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Pros: I cannot believe how fast my computer is. I boot it from scratch just to watch how fast it can do it.
Loaded my programs onto the SSD, and all the data goes to 2 Western Digital 2TB drives in RAID 1.
Programs load almost instantly.
Still plenty of room to add stuff.
Cons: Makes using other computers annoying...READ FULL REVIEW
This review is from: Cooler Master GeminII S524 - CPU Cooler with Aluminum Fins and 5 Heatpipes
Pros: This is a well built cooler, and seems to be working fine on my stock I5 with no overclocking so far. It is very quiet to the point of being a non-issue, but check my comments in Con's.
Cons: When I hooked up my system I got an error code at post. Turns out the fan speed was low on the CPU cooler. Not sure if I have a problem yet, but I set the warning threshold to a lower value (500 RPM, I think, perhaps 400?) to keep the warning from sounding at post. I will keep track of my temps for a while to see if this is a problem, but so far it just means things are quiet.
Other Thoughts: Lots of people have commented on mounting this, so I will give my two cents. The directions are written kind of small with relatively small graphics, so be careful you are grabbing the right brackets for your chip, as they look similar but are not the same. Set everything up in advance with no thermal paste on the system and see how it all fits. Once you are ready, put your thermal paste on, place the cooler down over your chip and then simply flip the whole assembly over and set it down, then attach your bracket and nuts to the back of the MOBO... done. Easy as making cake (from a box).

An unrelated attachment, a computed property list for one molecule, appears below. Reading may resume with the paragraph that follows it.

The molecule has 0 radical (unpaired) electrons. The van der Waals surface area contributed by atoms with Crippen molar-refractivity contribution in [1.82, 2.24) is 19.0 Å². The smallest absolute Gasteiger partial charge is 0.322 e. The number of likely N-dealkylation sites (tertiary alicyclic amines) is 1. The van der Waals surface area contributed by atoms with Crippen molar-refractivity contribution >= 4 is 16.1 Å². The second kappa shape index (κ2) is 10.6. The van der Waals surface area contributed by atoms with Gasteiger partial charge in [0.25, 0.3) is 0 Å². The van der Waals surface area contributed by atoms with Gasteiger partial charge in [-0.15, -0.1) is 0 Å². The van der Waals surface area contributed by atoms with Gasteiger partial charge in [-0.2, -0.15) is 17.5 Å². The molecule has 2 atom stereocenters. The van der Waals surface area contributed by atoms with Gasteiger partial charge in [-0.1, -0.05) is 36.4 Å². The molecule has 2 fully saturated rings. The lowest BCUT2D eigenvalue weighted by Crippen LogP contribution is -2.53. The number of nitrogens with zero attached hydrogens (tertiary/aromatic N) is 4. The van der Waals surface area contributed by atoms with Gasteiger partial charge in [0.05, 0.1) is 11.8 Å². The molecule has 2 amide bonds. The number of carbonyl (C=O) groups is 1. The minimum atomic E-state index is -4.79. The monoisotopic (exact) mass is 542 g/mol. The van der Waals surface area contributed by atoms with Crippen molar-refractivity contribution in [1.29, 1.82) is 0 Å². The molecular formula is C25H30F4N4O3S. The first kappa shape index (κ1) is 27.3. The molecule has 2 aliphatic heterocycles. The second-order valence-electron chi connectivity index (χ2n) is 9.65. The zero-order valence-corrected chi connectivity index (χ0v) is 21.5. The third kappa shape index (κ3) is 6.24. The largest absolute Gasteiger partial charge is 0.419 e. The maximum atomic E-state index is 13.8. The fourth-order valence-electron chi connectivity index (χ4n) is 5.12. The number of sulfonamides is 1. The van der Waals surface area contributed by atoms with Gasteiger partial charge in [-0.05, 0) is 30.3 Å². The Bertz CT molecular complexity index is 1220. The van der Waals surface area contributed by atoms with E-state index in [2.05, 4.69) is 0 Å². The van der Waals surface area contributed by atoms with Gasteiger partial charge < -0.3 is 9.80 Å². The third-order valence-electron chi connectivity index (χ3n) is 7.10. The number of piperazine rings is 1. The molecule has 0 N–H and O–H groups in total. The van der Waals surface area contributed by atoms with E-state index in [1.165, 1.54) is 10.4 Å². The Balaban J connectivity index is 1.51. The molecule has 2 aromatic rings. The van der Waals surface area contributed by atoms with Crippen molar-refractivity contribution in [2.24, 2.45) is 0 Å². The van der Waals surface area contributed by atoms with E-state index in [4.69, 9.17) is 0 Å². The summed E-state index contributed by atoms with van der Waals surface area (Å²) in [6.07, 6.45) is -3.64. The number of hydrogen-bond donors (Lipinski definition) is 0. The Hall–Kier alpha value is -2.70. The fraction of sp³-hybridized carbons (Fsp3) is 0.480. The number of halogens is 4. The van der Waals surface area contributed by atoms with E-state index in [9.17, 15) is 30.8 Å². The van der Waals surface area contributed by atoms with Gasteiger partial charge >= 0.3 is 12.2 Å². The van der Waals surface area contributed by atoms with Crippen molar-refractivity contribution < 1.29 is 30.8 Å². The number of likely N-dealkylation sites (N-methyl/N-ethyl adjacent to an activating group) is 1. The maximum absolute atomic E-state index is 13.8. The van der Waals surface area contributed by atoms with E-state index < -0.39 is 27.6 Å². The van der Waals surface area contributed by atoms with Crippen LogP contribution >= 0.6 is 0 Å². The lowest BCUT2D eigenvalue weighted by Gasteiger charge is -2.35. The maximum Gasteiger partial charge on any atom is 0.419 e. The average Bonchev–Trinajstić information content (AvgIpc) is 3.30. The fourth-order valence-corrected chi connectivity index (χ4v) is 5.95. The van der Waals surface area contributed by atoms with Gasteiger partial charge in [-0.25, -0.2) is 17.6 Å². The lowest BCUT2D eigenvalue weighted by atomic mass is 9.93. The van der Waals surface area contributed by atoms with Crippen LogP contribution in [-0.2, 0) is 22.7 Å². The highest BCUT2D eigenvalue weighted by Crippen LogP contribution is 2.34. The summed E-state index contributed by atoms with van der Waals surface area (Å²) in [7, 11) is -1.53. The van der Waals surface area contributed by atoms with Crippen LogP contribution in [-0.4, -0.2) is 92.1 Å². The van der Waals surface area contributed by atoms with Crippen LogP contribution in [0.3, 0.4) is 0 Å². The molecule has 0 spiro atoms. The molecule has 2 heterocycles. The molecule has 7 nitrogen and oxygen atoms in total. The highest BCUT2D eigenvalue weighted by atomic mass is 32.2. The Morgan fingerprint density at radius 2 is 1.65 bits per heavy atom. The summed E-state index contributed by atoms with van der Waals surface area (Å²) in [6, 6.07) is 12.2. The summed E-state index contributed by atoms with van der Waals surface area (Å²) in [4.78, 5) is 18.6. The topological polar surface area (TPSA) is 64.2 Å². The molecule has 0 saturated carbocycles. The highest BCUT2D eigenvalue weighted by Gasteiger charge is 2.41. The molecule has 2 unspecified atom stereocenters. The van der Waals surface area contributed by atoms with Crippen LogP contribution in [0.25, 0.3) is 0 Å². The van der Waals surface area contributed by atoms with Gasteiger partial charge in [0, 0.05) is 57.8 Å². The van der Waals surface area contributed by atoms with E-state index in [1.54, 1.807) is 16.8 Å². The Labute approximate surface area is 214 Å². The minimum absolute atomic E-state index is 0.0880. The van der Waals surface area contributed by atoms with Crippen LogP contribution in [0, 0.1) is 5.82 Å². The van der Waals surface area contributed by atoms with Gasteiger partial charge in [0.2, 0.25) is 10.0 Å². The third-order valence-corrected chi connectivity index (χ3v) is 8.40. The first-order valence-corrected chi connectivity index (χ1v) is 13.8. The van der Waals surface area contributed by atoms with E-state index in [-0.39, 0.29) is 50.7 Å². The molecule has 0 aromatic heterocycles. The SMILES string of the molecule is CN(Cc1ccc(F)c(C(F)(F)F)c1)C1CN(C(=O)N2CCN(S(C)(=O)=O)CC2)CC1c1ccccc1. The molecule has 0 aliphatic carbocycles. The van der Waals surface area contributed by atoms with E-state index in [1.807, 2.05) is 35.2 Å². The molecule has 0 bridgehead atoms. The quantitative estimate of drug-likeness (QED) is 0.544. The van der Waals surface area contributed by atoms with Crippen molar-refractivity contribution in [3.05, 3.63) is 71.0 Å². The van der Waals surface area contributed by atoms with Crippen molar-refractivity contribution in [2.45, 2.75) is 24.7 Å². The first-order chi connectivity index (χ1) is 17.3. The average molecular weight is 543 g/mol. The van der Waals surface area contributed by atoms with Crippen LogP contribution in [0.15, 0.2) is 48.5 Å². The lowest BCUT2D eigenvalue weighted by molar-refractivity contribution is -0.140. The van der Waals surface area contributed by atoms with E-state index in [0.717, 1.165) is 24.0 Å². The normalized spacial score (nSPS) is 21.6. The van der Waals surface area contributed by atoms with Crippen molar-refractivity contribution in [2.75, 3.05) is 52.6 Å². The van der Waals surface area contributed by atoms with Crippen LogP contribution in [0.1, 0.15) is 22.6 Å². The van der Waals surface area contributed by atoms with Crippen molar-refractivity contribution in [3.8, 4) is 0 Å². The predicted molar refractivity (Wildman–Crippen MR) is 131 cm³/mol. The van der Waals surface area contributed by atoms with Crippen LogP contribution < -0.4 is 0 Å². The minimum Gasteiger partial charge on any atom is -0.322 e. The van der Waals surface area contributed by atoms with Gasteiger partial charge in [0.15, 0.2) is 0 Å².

Additionally, put in your memory before you mount the fan. You won't have to then work underneath the heat sink of this thing.
BTW, I was able to fit this cooler in a LIAN LI PC-V354 and it cleared my Kingston memory (with no tall heat sink fins) just fine.
Best of luck on your build.
This review is from: LIAN LI PC-V354B Black Aluminum MicroATX Mini Tower Computer Case
Pros: I have to mirror what others have said about this case. It is larger than you might expect from looking at the picture (the website dimensions are accurate). In my mind I thought I would have more trouble getting everything inside, but in fact everything fit, but it was tighter than my previous build. My cabinet the computer fits in dictated this, however, and now my new build tucks quietly inside my cabinet instead of under my feet. It is also very quiet. I have a cabinet fan that pulls air through the cabinet, and it makes just enough noise that I cannot hear the actual computer inside the cabinet at all. For now I am using the stock fans, and not overclocking, and the temps inside are fine. More than adequate airflow. The case is very well made and very sturdy with no vibrations. There are two HDD cages that can each be removed, the lower one removed if you wanted a longer graphics card, but I did not need to remove either and kept them both. The LED fans look good, but since my build is in a cabinet, it's a waste of blue light.
Cons: I won't dock any eggs for these items, because most of them are related to the size of the case limiting a better solution, but if you are building with this case, I think these are things you need to expect....
1. Cable management is going to be sloppy. Next to impossible to be tidy because there is no place to hide things inside. You will never know this once the case is closed up, though.
2. Yes, the screws that hold the case sides on are very short and small, which makes them hard to screw in. They are so short with fine threads they are hard to "start" into their holes without rolling on their sides. I used a small magnetic screwdriver with a smaller than normal Phillips head and that pretty much eliminated this.